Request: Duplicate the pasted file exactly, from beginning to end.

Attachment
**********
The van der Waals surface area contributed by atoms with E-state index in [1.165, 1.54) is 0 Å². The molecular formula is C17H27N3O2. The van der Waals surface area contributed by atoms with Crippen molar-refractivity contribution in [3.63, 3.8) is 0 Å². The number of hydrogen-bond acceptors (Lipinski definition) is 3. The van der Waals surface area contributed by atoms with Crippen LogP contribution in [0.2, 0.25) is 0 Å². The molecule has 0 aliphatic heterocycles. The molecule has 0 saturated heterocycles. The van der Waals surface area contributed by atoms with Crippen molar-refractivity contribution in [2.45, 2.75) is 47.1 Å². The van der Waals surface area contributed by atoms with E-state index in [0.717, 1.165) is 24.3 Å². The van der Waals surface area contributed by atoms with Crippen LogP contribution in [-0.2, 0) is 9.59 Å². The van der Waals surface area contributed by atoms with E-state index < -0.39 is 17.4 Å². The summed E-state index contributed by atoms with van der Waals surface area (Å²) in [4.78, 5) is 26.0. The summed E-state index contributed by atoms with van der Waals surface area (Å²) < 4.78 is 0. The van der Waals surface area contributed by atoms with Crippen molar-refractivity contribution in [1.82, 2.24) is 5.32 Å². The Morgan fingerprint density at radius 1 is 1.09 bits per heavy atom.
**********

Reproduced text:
The van der Waals surface area contributed by atoms with E-state index in [1.165, 1.54) is 0 Å². The molecular formula is C17H27N3O2. The van der Waals surface area contributed by atoms with Crippen molar-refractivity contribution in [3.63, 3.8) is 0 Å². The number of hydrogen-bond acceptors (Lipinski definition) is 3. The van der Waals surface area contributed by atoms with Crippen LogP contribution in [0.2, 0.25) is 0 Å². The molecule has 0 aliphatic heterocycles. The molecule has 0 saturated heterocycles. The van der Waals surface area contributed by atoms with Crippen molar-refractivity contribution in [2.45, 2.75) is 47.1 Å². The van der Waals surface area contributed by atoms with E-state index in [0.717, 1.165) is 24.3 Å². The van der Waals surface area contributed by atoms with Crippen LogP contribution in [-0.2, 0) is 9.59 Å². The van der Waals surface area contributed by atoms with E-state index < -0.39 is 17.4 Å². The summed E-state index contributed by atoms with van der Waals surface area (Å²) in [4.78, 5) is 26.0. The summed E-state index contributed by atoms with van der Waals surface area (Å²) < 4.78 is 0. The van der Waals surface area contributed by atoms with Crippen molar-refractivity contribution in [1.82, 2.24) is 5.32 Å². The Morgan fingerprint density at radius 1 is 1.09 bits per heavy atom.